Two Ways to Deal With Claim Disputes

By Bill Wilson | March 4, 2019

So, your customer has had a claim that has been denied, but you believe it’s covered. What to do? Well, if you have a time machine handy, the best thing would be to return to the time before policy inception and see if there was an insurable exposure that was overlooked, either the exposure itself or its insurance solution. In other words, being proactive by preventing claim disputes is the best way to resolve them.

However, as Charles Dickens wrote in David Copperfield, “Accidents will occur in the best regulated families.” No matter how good we are as coverage technicians, or how strong our procedures and quality control (QC) efforts are, coverage gaps can arise that result in claim denials.

Some of these denials do not arise from errors or omissions, but rather may simply be premised on policy language that is subject to multiple interpretations. Which interpretation wins depends on how well we move from reactive to proactive by advocating on behalf of the insured.

With that, lets take a cursory look at the issues involved in avoiding claim disputes and the remedies available if prevention is unsuccessful and advocacy is indicated to successfully resolve the dispute.

Avoiding Claim Disputes

Again, the key word here is prevention. In the movie War Games, a teenager hacked a new, automated government defense system thinking it was an online game, only to discover that he had initiated a thermonuclear war missile launch sequence. To make a long movie short, they were able to make an AI program called Joshua understand that such a war was unwinnable by having it play millions of games of Tic Tac Toe until it learned that the only way to win was to not play.

In the case of insurance claims, the best way to win is to not have to engage in a coverage contest. You do that via a three-phase process involving: (1) properly identifying loss exposures; (2) insuring the insurable ones and risk managing the others; then (3) QC-ing policy deliverables to make sure what forms requested are there and what adverse forms not requested need to be removed if possible.

Whether you are an agent, broker, consultant, underwriter, adjuster, risk manager, attorney, regulator or other industry professional, there are at least seven considerations that enable you to avoid or prevent claim disputes: (1) having a good historical perspective of the industry; (2) understanding and embracing foundational industry premises;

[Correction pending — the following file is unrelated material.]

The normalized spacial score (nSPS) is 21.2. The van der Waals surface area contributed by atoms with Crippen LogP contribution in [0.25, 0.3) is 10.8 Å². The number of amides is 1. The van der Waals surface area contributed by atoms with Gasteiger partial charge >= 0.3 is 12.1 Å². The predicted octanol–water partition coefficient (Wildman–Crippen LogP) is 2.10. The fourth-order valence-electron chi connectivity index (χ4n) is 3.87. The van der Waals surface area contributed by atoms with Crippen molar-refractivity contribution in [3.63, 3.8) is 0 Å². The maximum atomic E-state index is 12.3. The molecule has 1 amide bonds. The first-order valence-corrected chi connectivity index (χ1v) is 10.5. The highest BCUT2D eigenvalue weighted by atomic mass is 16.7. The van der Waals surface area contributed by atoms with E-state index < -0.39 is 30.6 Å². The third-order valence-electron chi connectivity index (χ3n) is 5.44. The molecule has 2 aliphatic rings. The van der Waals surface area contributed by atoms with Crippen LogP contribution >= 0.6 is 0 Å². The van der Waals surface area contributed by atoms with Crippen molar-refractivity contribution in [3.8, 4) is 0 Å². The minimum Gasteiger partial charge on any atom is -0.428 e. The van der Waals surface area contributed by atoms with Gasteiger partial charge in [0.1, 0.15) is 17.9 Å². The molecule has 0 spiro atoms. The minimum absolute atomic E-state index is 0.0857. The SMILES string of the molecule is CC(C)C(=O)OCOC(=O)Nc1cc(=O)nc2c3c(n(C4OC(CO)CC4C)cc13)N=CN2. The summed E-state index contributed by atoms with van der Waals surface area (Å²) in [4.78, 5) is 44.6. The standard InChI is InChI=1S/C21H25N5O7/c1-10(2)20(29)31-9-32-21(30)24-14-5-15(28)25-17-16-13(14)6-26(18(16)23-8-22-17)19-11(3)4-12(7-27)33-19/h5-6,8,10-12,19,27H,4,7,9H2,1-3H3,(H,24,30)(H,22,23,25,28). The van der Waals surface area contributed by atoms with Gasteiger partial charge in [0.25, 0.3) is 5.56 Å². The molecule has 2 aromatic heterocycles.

(3) engaging in proper policy form drafting and approval; (4) seeking quality training and education; (5) investing time in detailed exposure analysis; (6) implementing sound and practical risk management/insurance processes; and (7) advocating for policyholders and other beneficiaries of insurance.

Resolving Claim Disputes

Another movie, Road House, comes to mind to illustrate the importance of avoiding claim disputes. This movie, which inexplicably did not receive multiple academy awards for its brilliant screenplay and acting, featured a cooler (essentially the head bouncer) named Dalton who had to get his side stitched up at the hospital following a barroom knife fight. Given the number of scars on his torso, the doctor asked him if he ever won a fight, and his response was, “Nobody ever wins a fight.”

In a manner of speaking, that’s true about claim disputes. While one side or the other may technically win the dispute, it’s always far more productive for all parties to never have a dispute. But, the reality, as Dickens wrote, is that disputes do happen.

Perhaps the one upside to a claim dispute is that, if there is a reasonable premise for overturning a claim denial, that provides an opportunity for agents, brokers, consultants and others to demonstrate their value to the policyholder. A customer that never or rarely has a claim, particularly one that buys insurance directly or on a self-service basis, doesn’t understand the importance of having an advocate for the entire process, from exposure analysis to claim resolution. The key word here is advocacy.